After years in the wilderness, slow growing dwarf conifers are now coming back into fashion. They are easy to grow, require practically no maintenance and offer year-round interest. Rare conifers can be grown as single specimens or in groups, in a mixed border with other shrubs, perennials and bulbs or in a special conifer area, where a variety of forms can be combined to good effect. Although an evergreen conifer display is very low maintenance and looks good all year, it can seem static, because it remains exactly the same from one season to the next.
The best time to plant conifers is mid spring, when the soil is moist and starting to warm up. This allows the plants to establish before the onset of winter. However, container grown conifers can also be planted at other times of year, particularly early autumn, provided they are kept well-watered in summer and protected from cold winds in winter. If the weather or soil conditions are not suitable for planting when the conifers arrive, plant them roughly in a trench in a sheltered spot, known as heeling in, until conditions improve. Do not take container grown plants out of their pots until you are ready to plant them properly.
Plant conifers in the same way as other trees and shrubs but after planting protect the plants from cold and drying winds by erecting plastic windbreak netting held up on well anchored posts as a windbreak. Once the conifer species is well established this protection can be removed. Tall trees may also need staking to prevent damage from storms. Do not feed conifers unless they are showing signs of starvation, unnatural yellowing foliage. If they are given too much food, conifers will grow more quickly, producing lush, often uncharacteristic, growth that does not look attractive and is prone to damage cause by drying and cold winds.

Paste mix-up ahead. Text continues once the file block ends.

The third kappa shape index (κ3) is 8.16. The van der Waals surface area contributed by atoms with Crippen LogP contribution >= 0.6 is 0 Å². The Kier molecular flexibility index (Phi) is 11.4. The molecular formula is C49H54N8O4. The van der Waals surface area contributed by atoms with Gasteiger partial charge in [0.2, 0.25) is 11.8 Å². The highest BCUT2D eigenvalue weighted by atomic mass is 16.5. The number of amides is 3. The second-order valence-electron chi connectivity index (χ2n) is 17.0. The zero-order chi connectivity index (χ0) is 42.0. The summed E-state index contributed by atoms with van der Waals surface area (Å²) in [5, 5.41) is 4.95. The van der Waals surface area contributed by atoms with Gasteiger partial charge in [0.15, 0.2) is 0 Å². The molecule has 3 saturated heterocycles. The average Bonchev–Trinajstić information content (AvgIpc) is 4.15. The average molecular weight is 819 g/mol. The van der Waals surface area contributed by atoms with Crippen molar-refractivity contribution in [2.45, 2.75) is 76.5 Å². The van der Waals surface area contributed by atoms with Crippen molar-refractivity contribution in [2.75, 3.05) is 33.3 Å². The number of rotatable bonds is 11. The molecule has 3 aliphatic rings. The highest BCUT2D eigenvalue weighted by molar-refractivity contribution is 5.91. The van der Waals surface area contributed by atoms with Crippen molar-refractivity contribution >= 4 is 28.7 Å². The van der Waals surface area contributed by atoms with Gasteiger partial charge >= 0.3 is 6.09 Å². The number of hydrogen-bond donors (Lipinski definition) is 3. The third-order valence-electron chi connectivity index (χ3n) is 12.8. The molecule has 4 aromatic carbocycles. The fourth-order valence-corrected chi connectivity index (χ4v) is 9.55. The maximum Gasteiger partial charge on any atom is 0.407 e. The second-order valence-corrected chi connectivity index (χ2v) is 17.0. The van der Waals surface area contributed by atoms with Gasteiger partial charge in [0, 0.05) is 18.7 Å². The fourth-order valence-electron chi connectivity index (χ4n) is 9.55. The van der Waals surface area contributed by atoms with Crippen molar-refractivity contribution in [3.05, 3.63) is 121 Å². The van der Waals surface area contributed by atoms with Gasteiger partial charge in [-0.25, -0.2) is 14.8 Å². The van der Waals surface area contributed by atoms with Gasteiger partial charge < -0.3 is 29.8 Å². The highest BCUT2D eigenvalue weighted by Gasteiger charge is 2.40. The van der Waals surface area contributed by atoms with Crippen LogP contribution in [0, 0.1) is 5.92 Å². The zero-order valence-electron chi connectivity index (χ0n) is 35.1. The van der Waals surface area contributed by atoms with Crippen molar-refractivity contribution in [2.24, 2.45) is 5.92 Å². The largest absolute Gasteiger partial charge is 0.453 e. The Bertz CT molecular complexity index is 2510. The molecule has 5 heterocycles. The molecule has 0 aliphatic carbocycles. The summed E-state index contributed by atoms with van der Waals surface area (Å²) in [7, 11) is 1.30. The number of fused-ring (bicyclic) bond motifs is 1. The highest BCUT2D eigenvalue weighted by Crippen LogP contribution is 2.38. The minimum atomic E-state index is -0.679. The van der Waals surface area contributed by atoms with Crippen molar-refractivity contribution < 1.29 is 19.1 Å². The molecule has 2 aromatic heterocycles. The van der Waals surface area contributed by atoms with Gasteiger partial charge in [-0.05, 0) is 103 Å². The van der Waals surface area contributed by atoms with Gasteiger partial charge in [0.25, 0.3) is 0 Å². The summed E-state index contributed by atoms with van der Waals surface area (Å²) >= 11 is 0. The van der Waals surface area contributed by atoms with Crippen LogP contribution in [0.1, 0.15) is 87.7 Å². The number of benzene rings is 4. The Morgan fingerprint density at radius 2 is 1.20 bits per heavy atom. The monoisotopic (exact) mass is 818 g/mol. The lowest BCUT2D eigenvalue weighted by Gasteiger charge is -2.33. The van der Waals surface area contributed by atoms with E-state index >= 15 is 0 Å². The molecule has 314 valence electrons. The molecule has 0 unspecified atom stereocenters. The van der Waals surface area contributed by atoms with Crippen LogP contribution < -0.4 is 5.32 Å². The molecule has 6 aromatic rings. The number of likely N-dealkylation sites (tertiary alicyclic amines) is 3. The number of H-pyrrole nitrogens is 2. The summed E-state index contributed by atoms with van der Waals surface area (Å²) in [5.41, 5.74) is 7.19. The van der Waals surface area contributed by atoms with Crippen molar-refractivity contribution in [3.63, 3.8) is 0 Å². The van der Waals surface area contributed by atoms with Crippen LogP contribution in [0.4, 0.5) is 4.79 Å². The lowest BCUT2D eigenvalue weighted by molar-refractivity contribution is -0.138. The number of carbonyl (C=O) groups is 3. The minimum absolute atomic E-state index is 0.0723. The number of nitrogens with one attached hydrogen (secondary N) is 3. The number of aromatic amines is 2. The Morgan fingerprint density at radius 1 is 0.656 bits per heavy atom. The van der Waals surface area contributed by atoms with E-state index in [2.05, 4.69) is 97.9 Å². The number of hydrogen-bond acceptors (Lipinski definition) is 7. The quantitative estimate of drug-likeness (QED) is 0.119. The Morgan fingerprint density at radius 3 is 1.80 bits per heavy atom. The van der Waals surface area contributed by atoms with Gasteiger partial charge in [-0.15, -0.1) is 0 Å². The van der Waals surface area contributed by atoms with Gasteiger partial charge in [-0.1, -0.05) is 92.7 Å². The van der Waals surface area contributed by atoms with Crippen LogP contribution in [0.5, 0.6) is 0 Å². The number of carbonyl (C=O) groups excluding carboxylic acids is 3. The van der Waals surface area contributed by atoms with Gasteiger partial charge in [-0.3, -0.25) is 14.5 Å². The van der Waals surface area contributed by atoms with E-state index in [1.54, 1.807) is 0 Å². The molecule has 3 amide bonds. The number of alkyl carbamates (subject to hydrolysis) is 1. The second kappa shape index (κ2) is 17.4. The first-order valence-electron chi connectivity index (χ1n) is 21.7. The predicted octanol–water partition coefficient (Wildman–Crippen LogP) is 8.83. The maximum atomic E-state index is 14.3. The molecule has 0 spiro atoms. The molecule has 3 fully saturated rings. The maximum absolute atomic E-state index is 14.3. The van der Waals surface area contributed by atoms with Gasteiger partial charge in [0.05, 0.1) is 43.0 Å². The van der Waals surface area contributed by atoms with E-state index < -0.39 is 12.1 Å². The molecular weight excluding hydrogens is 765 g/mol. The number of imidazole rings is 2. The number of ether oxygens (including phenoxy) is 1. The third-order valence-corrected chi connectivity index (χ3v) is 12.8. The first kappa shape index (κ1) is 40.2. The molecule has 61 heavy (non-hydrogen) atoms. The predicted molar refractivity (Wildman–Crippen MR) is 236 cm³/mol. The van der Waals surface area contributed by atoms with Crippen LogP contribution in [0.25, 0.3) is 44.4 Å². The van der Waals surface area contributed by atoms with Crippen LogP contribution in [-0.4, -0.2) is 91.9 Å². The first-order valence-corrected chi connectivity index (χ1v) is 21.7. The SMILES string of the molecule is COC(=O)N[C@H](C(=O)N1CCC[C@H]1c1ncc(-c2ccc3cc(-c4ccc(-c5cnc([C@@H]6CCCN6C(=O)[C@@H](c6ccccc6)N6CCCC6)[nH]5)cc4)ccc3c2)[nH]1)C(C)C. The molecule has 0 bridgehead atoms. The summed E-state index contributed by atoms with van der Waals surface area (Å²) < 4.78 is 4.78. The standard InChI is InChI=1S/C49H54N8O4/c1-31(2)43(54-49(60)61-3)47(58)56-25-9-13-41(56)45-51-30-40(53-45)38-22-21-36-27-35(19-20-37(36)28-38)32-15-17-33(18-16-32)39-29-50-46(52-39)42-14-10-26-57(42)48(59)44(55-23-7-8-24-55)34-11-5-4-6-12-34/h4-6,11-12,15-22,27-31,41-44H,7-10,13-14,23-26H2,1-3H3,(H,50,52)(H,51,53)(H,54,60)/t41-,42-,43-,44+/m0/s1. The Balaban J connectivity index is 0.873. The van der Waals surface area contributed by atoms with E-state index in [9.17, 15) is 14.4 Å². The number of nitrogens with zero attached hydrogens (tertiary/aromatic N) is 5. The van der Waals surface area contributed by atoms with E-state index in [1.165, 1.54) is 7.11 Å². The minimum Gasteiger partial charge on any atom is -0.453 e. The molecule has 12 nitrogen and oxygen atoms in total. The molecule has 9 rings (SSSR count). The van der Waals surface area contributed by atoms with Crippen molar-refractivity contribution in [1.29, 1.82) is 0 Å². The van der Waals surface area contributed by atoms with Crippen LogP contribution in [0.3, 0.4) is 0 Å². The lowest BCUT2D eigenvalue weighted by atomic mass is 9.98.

In a situation where two or more leaders have formed a fork in the conifer tree, leave the strongest not pruned. Cut away the other stems or stems at the point of origin. If the remaining leader is not growing strongly upright, tie a cane to the conifer’s main stem. Tie the new leader to the cane to encourage vertical growth. Conifers develop a range of habits, including upright, conical and spreading. Planted together in the garden they can make a striking group. Using a how to remove weeds from around young trees or shrubs is the surest way of catching them all. It is best carried out in hot weather so that any weeds hoed up die quickly.
Conifers do not need extensive pruning and most are best left to assume their natural shape, with the occasional pruning of an overly long shoot. Occasionally, however, you may need to undertake more substantial pruning if the conifer starts to get too big for its position. Plants can be clipped annually with shears to keep them small and neat. Do not prune back to leafless brown stems because these will not re sprout. Cut back whole stems to restrict the size of ground hugging conifers, making the cut under a newer, shorter shoot that will hide it. Conifers that have become too overgrown should be removed.
Another problem that should be pruned out as soon as it occurs is reversion, all green growth on variegated forms. Use scatters or prunes to remove these vigorous shoots, otherwise they may dominate the more decorative foliage. Most conifers produce resinous sap that bleeds freely from the stems if they are cut while the tree is in active growth. Pruning is therefore best carried out from autumn to mid-winter while the tree is dormant. Use sharp, clean pruning tools as blunt blades will snag the wood and may provide an entry point for disease.